Apple Responds: ‘We Pay 71.5 Percent of Streaming Revenue Back to Artists…’

thinkofanumber

Apple Music will be paying 71.5 percent of streaming revenues back to rights owners, at least after a three-month, free-access period (when royalties will be zero).   That beats Spotify by at least 1.5 percentage points, and it’s not 58 percent, according to Apple, despite that figure surfacing in a recently leaked in a Apple contract.

“In the US, Apple will pay music owners 71.5 percent of Apple Music’s subscription revenue,” Apple iTunes Content Vice President Robert Kondrk told Re/Code this morning.  “Outside the US, the number will fluctuate, but will average around 73 percent.”

The details are getting extremely confusing, though that’s become de rigueur for streaming.  In the same contract, Apple outlines a 70 percent payout for a-la-carte downloads, which includes publishing payouts, yet the publishing component isn’t included for the streaming portion.  That led to the clearly-stated 58 percent figure, though subsequently, the head of the National Music Publishers Association (NMPA) David Israelite informed Digital Music News that Apple is paying publishing royalties separately on streaming through separate transactions and contracts.

The higher number was subsequently backed up by top music industry attorney Steve Gordon, who pointed to an aggregate mechanical and performance publishing payout adding to 10.5 percent.  “They’re handling publishing themselves now on streaming,” Gordon confirmed.

(Actually, 58+10.5 doesn’t quite add up to 71.5, but it does solidly add up to fugghedaboudit.)

appletrialL1

Meanwhile, one figure remains totally unchallenged by Apple: zero.  That is, zero percent during a three-month, free trial window.  That’s the payout the Apple made very clear in the same contract, a move that could result in serious pullbacks by leading independent artists and labels.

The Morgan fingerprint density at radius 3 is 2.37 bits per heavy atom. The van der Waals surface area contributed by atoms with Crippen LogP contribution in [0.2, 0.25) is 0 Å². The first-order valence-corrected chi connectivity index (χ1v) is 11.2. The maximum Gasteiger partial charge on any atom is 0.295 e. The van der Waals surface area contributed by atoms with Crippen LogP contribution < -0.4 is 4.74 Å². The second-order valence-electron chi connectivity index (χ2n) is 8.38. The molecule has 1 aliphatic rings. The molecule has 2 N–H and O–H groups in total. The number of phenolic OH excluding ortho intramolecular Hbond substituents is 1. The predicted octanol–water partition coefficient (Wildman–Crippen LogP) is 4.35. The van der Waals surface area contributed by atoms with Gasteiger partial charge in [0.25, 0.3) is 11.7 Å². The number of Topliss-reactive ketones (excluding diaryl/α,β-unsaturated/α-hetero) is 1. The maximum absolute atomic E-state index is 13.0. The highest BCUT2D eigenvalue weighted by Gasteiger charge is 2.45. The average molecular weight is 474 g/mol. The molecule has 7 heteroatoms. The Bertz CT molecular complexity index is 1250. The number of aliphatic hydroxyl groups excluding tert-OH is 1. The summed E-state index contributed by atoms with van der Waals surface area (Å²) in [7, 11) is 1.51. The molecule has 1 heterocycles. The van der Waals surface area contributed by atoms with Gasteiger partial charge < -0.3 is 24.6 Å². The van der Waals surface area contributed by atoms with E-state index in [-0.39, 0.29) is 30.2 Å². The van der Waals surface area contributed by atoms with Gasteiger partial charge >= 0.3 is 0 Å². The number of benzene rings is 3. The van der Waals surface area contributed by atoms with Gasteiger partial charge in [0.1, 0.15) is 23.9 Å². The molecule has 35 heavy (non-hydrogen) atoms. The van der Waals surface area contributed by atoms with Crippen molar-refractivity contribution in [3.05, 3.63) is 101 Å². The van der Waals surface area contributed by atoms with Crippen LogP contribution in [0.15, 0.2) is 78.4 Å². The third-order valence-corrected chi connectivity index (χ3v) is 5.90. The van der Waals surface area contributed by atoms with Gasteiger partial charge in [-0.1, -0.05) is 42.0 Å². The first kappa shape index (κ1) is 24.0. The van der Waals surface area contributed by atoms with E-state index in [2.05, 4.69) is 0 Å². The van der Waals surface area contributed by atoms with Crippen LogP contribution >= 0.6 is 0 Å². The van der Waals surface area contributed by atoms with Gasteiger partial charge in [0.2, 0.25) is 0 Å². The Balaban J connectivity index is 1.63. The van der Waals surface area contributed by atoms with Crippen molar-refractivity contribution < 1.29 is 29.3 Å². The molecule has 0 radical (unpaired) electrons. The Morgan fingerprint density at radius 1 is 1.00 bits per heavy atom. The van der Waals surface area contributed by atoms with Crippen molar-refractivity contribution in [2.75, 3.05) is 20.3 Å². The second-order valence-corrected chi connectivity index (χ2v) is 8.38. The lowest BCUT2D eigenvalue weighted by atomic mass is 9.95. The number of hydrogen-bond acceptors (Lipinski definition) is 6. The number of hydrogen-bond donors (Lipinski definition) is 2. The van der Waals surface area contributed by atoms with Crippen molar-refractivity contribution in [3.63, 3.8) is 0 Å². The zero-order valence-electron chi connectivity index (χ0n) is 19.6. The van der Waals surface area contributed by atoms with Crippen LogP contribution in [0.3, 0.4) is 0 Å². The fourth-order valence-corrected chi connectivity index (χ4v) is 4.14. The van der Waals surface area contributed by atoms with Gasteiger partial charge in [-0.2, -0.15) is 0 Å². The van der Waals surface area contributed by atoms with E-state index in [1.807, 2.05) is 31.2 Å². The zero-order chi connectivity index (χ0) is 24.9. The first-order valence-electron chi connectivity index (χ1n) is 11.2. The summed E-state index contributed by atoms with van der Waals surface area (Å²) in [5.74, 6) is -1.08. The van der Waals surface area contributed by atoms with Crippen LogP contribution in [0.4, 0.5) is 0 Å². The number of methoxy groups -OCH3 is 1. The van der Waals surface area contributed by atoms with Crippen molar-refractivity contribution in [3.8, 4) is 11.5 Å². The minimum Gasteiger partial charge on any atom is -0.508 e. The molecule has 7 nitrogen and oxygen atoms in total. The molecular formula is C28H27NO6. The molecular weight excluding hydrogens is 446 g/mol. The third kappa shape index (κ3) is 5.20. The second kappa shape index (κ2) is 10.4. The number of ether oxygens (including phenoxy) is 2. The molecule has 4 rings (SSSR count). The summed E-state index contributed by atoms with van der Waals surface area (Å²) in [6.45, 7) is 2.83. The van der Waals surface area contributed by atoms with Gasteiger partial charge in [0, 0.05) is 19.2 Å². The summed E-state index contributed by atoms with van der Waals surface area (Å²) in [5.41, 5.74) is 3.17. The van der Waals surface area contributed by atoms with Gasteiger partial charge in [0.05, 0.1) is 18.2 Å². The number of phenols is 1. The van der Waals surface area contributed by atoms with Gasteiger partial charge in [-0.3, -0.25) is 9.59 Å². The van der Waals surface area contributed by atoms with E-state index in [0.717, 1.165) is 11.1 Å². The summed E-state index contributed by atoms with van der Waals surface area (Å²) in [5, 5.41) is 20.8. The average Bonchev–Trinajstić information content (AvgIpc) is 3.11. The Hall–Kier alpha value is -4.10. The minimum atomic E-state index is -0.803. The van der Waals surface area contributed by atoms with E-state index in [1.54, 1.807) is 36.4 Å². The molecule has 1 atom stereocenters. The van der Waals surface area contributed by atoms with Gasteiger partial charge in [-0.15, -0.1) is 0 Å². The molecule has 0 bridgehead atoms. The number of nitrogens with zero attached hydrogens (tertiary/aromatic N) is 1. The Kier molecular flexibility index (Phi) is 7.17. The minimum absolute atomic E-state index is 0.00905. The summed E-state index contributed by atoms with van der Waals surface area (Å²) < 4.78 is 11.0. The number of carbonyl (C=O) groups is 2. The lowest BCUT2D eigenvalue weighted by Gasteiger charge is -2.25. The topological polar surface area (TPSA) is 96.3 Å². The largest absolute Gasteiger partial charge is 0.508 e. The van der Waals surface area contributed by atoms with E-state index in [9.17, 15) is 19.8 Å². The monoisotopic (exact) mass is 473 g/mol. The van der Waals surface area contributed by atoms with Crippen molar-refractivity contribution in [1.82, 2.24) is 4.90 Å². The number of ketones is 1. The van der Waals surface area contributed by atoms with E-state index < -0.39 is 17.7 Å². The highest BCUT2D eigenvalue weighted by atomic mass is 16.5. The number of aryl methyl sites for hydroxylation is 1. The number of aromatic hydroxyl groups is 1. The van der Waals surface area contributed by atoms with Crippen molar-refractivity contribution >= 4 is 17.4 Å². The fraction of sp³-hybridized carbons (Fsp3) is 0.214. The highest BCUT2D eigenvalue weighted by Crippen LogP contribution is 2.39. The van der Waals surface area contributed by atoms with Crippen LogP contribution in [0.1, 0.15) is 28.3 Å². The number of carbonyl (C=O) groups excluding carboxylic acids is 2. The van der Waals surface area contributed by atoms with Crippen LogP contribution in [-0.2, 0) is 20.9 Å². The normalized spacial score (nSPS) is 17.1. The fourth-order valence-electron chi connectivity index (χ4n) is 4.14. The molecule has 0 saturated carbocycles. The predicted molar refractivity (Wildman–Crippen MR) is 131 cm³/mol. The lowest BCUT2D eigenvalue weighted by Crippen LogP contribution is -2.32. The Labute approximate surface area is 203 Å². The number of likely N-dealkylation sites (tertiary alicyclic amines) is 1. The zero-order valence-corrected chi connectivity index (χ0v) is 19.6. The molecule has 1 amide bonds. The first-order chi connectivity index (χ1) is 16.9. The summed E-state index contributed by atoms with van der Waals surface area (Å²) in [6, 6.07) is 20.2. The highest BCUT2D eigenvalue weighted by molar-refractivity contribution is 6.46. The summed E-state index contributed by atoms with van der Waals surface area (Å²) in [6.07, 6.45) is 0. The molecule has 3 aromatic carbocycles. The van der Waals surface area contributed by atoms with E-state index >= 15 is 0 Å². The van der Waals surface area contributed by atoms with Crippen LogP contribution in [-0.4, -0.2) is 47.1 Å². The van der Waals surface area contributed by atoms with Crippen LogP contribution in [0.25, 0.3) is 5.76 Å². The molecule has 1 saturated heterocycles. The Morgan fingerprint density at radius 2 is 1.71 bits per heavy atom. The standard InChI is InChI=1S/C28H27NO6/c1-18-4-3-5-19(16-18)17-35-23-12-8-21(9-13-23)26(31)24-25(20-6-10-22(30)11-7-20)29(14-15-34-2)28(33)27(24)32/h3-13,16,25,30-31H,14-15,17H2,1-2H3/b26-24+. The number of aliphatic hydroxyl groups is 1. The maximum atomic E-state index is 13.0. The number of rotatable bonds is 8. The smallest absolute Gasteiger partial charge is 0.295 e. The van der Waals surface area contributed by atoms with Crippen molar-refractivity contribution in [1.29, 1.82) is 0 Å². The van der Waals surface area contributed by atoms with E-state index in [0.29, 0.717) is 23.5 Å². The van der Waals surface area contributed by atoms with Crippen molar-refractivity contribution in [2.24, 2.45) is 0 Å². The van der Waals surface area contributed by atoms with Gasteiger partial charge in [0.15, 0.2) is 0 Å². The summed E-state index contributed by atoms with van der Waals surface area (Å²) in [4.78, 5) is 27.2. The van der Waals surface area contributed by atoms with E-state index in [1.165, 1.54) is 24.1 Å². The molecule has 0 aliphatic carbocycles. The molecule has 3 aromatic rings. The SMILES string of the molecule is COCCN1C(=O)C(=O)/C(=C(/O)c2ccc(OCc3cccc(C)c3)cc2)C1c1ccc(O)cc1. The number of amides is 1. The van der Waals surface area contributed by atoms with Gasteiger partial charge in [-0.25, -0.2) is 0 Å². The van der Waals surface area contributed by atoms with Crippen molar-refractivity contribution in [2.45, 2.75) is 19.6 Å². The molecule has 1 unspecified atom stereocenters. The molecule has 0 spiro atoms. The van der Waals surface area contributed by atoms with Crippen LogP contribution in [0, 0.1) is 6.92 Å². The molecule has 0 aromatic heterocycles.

As of this morning, Apple has made no concessions on its $0 free-trial royalty structure.

Image by Ryan Somma, licensed under Creative Commons Attribution 2.0 Generic (CC by 2.0).

8 Responses

  1. Anonymous

    Seems plausible. Sustainable? That’s up for debate.

    I find it kind of surprising Apple doesn’t just eat the cost for 3 months. Their profits are so high right now it wouldn’t even show on their quarter and the amount of good publicity they would have received would have paid for itself. Instead they get bad publicity and damaged industry relations to save a few bucks. Apple’s greedy nature is glowing bright.

    Reply
  2. Ray

    The contract that you posted that states no royalties will be paid during the trial period is just referring to the royalties generated from the sound recording. It does not pertain to the publishing money generated. Apple is still required to pay the performance royalties and the mechanical royalties during the trial period. The publishers would go crazy if that was the case, and the labels (especially smaller labels) can’t sign off on that right unless they own every song they distribute.

    Reply
  3. breatyfilk

    It does not pertain to the publishing money generated. Apple is still required to pay the performance royalties and the mechanical royalties during the trial period

    Reply
      • sarah

        Apple’s direct agreements with the labels have nothing to do with the publisher reporting requirements.

        Reply
  4. Anonymous

    Here’s the important part, though:

    “a three-month, free-access period (when royalties will be zero

    Reply
  5. Versus

    That promises nothing. The streaming revenue is an unpredictable variable.
    There should be a fixed payout per stream.

    Reply

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